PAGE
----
(xiii) Dusban 48 E.C. (Chlorpyrifos) and Actara 25 W.G. (Thiamethoxam) have been identified as alternative insecticides to Gammalin 20 E.C. and other cocoa insecticides for solving the cocoa mirid resistance problems and for minimising hazards to cocoa farm workers, the environment and consumers of cocoa products.
(xiv) To protect cocoa beans in storage, Actellic 250E.C, (Pirimiphos methyl) and Phostoxin (Aluminium phosphide) are recommended.
(xv) Nematode control in cocoa using organic amendments (wood ash, poultry droppings, cocoa pod husk (CPH), cow dung and neem) was achieved. This method was as effective as chemical control using Carbofuran.
(xvi) The diversity of Trichoderma Spp. from major cocoa ecologies of Nigeria has been determined while the potential of the organism as an effective bio-control agent of the black pod disease of cocoa was established.
(xvii) A survey of the occurrence of Mycotoxin in cocoa beans was carried out in Ondo , Cross River, Edo and Taraba States.
(xviii) Early removal of mistletoes has been found to improve pod yield in cocoa.
(xix) Increase in land utilization has been achieved by intercropping cocoa with cocoyam, yam, cassava, maize, rice (at Uhonmora) melon, okra and pepper before canopy closure. This has proved to be effective in suppressing weeds and serving as an alternative means of early revenue for the farmers before maturity of the main crop.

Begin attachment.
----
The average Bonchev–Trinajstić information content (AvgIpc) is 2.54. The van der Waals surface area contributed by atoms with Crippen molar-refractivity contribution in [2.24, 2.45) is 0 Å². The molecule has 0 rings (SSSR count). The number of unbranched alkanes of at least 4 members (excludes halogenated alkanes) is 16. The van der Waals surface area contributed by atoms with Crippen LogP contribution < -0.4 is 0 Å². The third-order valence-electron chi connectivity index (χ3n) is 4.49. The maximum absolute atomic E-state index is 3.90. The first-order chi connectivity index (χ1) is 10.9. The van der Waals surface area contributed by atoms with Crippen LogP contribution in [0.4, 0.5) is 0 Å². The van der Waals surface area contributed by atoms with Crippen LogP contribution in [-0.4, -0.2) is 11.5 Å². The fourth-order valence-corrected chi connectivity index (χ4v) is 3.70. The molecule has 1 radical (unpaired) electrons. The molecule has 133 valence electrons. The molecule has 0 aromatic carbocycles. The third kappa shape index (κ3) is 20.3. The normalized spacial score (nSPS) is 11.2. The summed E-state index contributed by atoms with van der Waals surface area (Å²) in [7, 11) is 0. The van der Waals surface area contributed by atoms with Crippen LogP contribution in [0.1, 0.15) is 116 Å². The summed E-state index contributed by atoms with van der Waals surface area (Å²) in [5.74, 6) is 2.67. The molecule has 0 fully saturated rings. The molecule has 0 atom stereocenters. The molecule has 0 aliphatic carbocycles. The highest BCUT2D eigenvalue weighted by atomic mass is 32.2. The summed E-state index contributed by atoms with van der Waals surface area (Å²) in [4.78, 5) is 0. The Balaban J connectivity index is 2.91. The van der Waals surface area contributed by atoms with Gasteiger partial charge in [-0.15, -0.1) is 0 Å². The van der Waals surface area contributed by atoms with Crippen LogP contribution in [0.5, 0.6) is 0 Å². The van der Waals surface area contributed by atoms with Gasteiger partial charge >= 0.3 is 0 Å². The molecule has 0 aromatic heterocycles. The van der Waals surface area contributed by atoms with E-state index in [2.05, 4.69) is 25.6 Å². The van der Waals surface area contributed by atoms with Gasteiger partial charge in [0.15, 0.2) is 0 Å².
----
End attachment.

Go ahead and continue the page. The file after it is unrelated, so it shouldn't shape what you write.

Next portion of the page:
(xx) Mixed cropping of cocoa and oil-palm has been recommended for adoption in South South and South West zone whereby cocoa is planted in “hollow squares” provided by nine stands of oil-palm planted at 9 m spacing.
(xxi) Rehabilitation methods have been demonstrated and recommended for old moribund and/or fire – gutted cocoa plantation using the most vigorous regenerated chupon from coppiced cocoa stands.

Kola
i Promising hybrids of improved Cola nitida (Kola) have been developed; these hybrids
produce in five years with an annual average yield of about 2,000 nuts/tree/year of
marketable sizes (12-15 g) compared with 250 nuts/tree/year of the unselected
materials used by the farmers presently.
ii Additional high yielding C. nitida and C. acuminata genotypes have been selected from
farmers’ farms.
iii Vegetative propagation techniques ( grafting, budding, marcotting and cutting) for
kola have been developed whereby the vegetatively propagated materials start to
produce fruits in about three years after field planting compared with the seven year
gestation period of seedlings.
iv Scarification technique has been established to facilitate rapid and uniform germination
of kolanuts for seedling production.
v. The on-shelf hand pollination technique has been used to identify and/or confirm
sterility or incompatibility towards rehabilitation of old moribund farms and for solving
problems of sudden occurrence of un-productivity in farmers’ orchards.
vi. Some alternative insecticides Basudin 600 EC and Cymbush 10 EC and Decis 12EC, have